• Mattresses. Vacuum your mattress using the crevice tool.
    • Upholstered furniture. Always follow care instructions for your furniture. If your fabric or microfiber covered furniture could benefit from a deep clean, begin by vacuuming with the crevice attachment. Next, spot-treating spots and stains. Be sure to test your method in an inconspicuous area first. With stains removed, use a rented hot water extraction machine to finish the deep clean. For leather furniture, now is a good time to use the proper cleaning and conditioning procedure to keep it in optimal condition.
    • Wood furniture. Dusting regularly is a good idea with wood furniture, and spring cleaning is a great time to reach any places you don’t regularly clean. It’s also a time to wax the wood and polish hardware, as well as filling any gouges with wood filler or several thin layers of a colored filler wax stick that closely matches the wood tone.

    Walls and doors

    Marks and dings are easily forgotten, but over time they can add up to make your home look weathered.

    • Doors. In addition to washing doors, removing scuffs and polishing hardware, be sure to check the weather stripping and door sweep to make sure the door has a good seal. This will prevent drafts and moisture problems in the future.
    • Trim. Dust molding and trim work and take the time to do any touch up work as you go.
    • Walls. Spot clean marks and, if needed, give the whole wall a wash. Fill holes and touch up paint.

    Windows and treatments

    Cleaning windows often has that “wow” effect of seeing a crystal clear view again.

    • Blinds. Dust and — if needed — wipe down metal and wooden blinds. Now is a great time to order replacements for damaged or broken blinds.
    • Curtains and drapes. Read the tag for care instructions and follow recommendations. Many curtains and drapes can be refreshed using the air-only cycle on a dryer, and for a deeper clean can be thrown in the washing machine and followed by the dryer. Be sure to hang them promptly after drying so wrinkles don’t develop.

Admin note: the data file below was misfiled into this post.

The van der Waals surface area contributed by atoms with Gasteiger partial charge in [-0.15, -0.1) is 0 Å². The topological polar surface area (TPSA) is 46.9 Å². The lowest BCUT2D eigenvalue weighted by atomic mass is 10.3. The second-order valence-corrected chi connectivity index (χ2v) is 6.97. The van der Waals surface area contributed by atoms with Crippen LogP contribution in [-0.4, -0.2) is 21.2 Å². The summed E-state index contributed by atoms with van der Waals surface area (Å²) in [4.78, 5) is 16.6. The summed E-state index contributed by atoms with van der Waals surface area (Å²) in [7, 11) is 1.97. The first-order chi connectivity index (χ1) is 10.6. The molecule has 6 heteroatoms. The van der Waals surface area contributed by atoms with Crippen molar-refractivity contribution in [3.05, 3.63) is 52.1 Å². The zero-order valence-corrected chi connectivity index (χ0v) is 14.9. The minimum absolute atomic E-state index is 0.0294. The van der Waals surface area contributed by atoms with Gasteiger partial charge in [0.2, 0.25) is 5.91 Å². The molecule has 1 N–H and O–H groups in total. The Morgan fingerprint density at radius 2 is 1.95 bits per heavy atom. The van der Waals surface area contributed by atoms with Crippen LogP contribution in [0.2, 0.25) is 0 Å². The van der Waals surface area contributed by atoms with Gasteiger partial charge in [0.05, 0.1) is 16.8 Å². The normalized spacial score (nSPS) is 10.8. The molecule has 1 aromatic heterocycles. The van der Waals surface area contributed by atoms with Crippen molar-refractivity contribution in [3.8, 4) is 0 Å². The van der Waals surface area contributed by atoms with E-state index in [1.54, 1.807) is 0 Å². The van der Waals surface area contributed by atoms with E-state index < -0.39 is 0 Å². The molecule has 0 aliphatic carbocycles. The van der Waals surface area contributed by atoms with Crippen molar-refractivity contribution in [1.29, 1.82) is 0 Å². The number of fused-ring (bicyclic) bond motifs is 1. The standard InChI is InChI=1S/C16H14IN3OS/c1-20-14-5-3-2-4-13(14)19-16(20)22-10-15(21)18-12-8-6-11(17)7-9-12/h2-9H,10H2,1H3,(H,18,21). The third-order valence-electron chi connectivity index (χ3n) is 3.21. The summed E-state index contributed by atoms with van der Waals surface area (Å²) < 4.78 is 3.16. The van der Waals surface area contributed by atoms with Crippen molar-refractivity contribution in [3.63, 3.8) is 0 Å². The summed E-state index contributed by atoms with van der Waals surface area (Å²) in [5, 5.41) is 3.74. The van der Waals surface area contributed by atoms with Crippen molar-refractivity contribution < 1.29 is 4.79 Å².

• Screens. Spray down screens to remove dust and build up. Scrub as needed. Repair ripped or damaged screens using a screen patch, or replace the screen material. Both are simple DIY tasks that require few tools.
    • Windows. Use a microfiber cloth to clean the glass using a mild dish detergent and water solution (a couple drops of dish soap in a bucket of cold water) to remove dust and grime. Next, spray a mild vinegar solution (¼ cup vinegar to two cups water) on the windows and use a squeegee to remove for a streak-free finish. Test to make sure windows are functioning properly and order any necessary pieces to restore functionality.


    • Ceiling fans. Cutting through the air, ceiling fans pick up dust. Now is the time to get out the step ladder and use a dust cloth to wipe them down. It may also be time to switch the fan from its winter setting (clockwise) to the summer setting (counterclockwise).
    • Exhaust fans. Cleaning exhaust fans makes them function properly. Some also include filters and now is a good time to check those.
    • Faucets. Polish faucets and hardware and repair any leaks before they become major problems.

    Fire safety

    Nothing is as important as safety and to make sure it isn’t overlooked, put it at the top of your spring cleaning checklist.

    • Cords. While cleaning, pay attention to cords. Look for fraying or damage and replace them.
    • Dryer vent. In addition to removing lint with every load throughout the year, now is a good time to check the vent and around the machine for lint and any clothing items that need to be picked up.
    • Fire extinguishers. Check your fire extinguishers to ensure they haven’t expired.
    • Flammable products. Cleaning products and many other products are flammable and should be stored according to instructions on their labels.